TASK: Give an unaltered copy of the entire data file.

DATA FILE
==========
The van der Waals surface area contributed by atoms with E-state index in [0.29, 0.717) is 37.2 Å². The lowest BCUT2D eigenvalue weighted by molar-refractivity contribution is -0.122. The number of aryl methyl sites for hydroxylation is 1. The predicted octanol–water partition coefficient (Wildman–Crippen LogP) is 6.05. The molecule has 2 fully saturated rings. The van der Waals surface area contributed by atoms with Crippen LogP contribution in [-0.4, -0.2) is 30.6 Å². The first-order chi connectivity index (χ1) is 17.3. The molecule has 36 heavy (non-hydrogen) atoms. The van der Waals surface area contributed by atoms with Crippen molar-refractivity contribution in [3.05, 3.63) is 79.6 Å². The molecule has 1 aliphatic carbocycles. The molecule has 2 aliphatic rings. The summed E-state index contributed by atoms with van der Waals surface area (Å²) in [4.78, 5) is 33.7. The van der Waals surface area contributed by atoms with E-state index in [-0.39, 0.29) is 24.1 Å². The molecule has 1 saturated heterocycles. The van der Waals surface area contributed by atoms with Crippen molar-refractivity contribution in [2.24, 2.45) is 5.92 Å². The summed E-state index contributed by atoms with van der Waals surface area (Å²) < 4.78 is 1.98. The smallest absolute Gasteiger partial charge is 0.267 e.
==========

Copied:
The van der Waals surface area contributed by atoms with E-state index in [0.29, 0.717) is 37.2 Å². The lowest BCUT2D eigenvalue weighted by molar-refractivity contribution is -0.122. The number of aryl methyl sites for hydroxylation is 1. The predicted octanol–water partition coefficient (Wildman–Crippen LogP) is 6.05. The molecule has 2 fully saturated rings. The van der Waals surface area contributed by atoms with Crippen LogP contribution in [-0.4, -0.2) is 30.6 Å². The first-order chi connectivity index (χ1) is 17.3. The molecule has 36 heavy (non-hydrogen) atoms. The van der Waals surface area contributed by atoms with Crippen molar-refractivity contribution in [3.05, 3.63) is 79.6 Å². The molecule has 1 aliphatic carbocycles. The molecule has 2 aliphatic rings. The summed E-state index contributed by atoms with van der Waals surface area (Å²) in [4.78, 5) is 33.7. The van der Waals surface area contributed by atoms with E-state index in [-0.39, 0.29) is 24.1 Å². The molecule has 1 saturated heterocycles. The van der Waals surface area contributed by atoms with Crippen molar-refractivity contribution in [2.24, 2.45) is 5.92 Å². The summed E-state index contributed by atoms with van der Waals surface area (Å²) < 4.78 is 1.98. The smallest absolute Gasteiger partial charge is 0.267 e.